Teens going veggie

A young woman holding a bag of vegetables

Listen to five teenagers talking about becoming vegetarian or vegan and do the exercises to practise and improve your listening skills.


Do the preparation exercise before you listen. Then do the other exercises to check your understanding.

Remote audio URL


Speaker 1

I switched to vegetarianism two years ago because I read an article about all the health benefits – best decision I've ever made. I feel so much healthier now. My skin is really good and my hair is much shinier. You have to be super-careful though that you still get all the nutrients you need in your diet. The main problem for me is that I'm the only vegetarian in the family, and the others want to eat meat and fish. So sometimes it's a bit of a pain for my mum, because she's the one who does most of the cooking. She usually cooks for the rest of the family, then throws something together quickly just for me. She says I should learn to cook for myself, but I've got so much homework at the moment ... OK, I am a bit lazy about cooking. I'm going to have to get my act together or I'll be condemned to a diet of salads and omelettes, which I like, but if that's all you're eating, it's pretty boring.

Speaker 2

Did you know that there are about half a million vegans in the UK? That's people who don't eat any animal products at all. They reckon the number is growing because of teenagers on social media – like me! That's where I got links to videos which convinced me that it's the best option for animals, our planet and my health. I did a lot of research into what kinds of things to eat before I changed my diet. It's really easy to find vegans online who'll answer questions and give you advice. I've been given lots of useful tips, like you can eat chickpeas and spinach for iron – you know, to make up for the iron you'd get from meat in a conventional diet. I still really miss fried eggs and normal chocolate – oops, I mean non-vegan chocolate. My family have been supportive about the change, but I get teased a bit at school. Some people think that being a vegan is weird. Luckily I've got a lot of friends who tell them it's cool.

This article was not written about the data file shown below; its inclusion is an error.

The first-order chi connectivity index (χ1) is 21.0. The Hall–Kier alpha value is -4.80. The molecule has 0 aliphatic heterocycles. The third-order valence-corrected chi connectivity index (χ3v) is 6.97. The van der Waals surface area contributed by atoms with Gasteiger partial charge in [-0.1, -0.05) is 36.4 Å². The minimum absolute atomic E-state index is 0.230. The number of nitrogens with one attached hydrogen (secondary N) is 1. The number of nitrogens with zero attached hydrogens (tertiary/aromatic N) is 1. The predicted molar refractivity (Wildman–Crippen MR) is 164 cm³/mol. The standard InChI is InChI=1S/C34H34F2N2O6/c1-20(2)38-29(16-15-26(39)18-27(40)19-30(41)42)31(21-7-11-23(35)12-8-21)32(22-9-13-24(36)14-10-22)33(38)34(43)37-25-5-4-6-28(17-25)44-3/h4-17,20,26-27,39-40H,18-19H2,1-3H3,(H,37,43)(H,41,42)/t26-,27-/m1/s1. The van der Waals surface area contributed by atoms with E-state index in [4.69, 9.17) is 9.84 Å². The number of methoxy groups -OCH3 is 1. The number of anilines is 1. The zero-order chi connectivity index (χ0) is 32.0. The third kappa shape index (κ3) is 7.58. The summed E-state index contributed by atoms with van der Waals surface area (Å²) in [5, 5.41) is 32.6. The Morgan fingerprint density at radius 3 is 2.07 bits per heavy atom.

Speaker 3

I gave up eating meat a couple of years ago because at the time I was following a celebrity who was a veggie. Stupid reason, I know, but you see beautiful, glamorous people on Instagram and you want their lifestyle, so I became a vegetarian. I don't miss meat but I still eat fish sometimes, which sort of isn't really allowed. My main problem is that I'm not too keen on vegetables. My dad finds that hilarious. He's always going, 'How can you be a vegetarian if you don't like vegetables?' I do like chips, though, and tomato ketchup – they're made from vegetables, aren't they? I don't eat that much fruit either, apart from bananas. Anyway, but because my diet is a little on the unhealthy side, I take multivitamins every day. I also try and avoid rubbish like fizzy drinks and sweets. I don't think my diet's so bad. I feel pretty healthy.

Speaker 4

My whole family is vegetarian, so if you're brought up that way it seems perfectly normal. My parents are both good cooks and we had a very varied diet. We ate lots of international dishes: Italian, Indian, Middle Eastern and so on. I never really missed meat or fish, except when I went out with friends. When I was young I remember lots of birthday parties in hamburger places – that was a bit tricky! When you're young you never like being different. But later, quite a few people in my class at school became vegetarian, so I was no longer the odd one out. Anyway, now I've left home, I keep having lapses. I wouldn't admit it at first, but I have tried meat a couple of times and I'm getting to really like fish. I feel awful sometimes, but I love food and I want to experiment with everything. I haven't told my mum and dad – they'd be shocked!

Speaker 5

My main reason for becoming vegan was that I can't stand the way we treat animals – most farms are run in such an inhumane way. I refuse to support factory farming. The treatment of hens is horrific, not to mention what they do to cows. So now I don't eat any animal products – no meat, obviously, but no eggs, milk or cheese either. And I don't eat fish, of course. When I first started to be a vegan, I found I was getting tired all the time, so I went to see a nutritionist and she said I wasn't getting enough protein. Now I'm a lot more careful and I eat lots of different nuts and seeds, and pulses – you know, dried beans, chickpeas and lentils. It's a bit time-consuming, buying and cooking special things, but now I feel really good. My family think I'm a bit weird, but they're gradually coming round to my lentil and rice specials!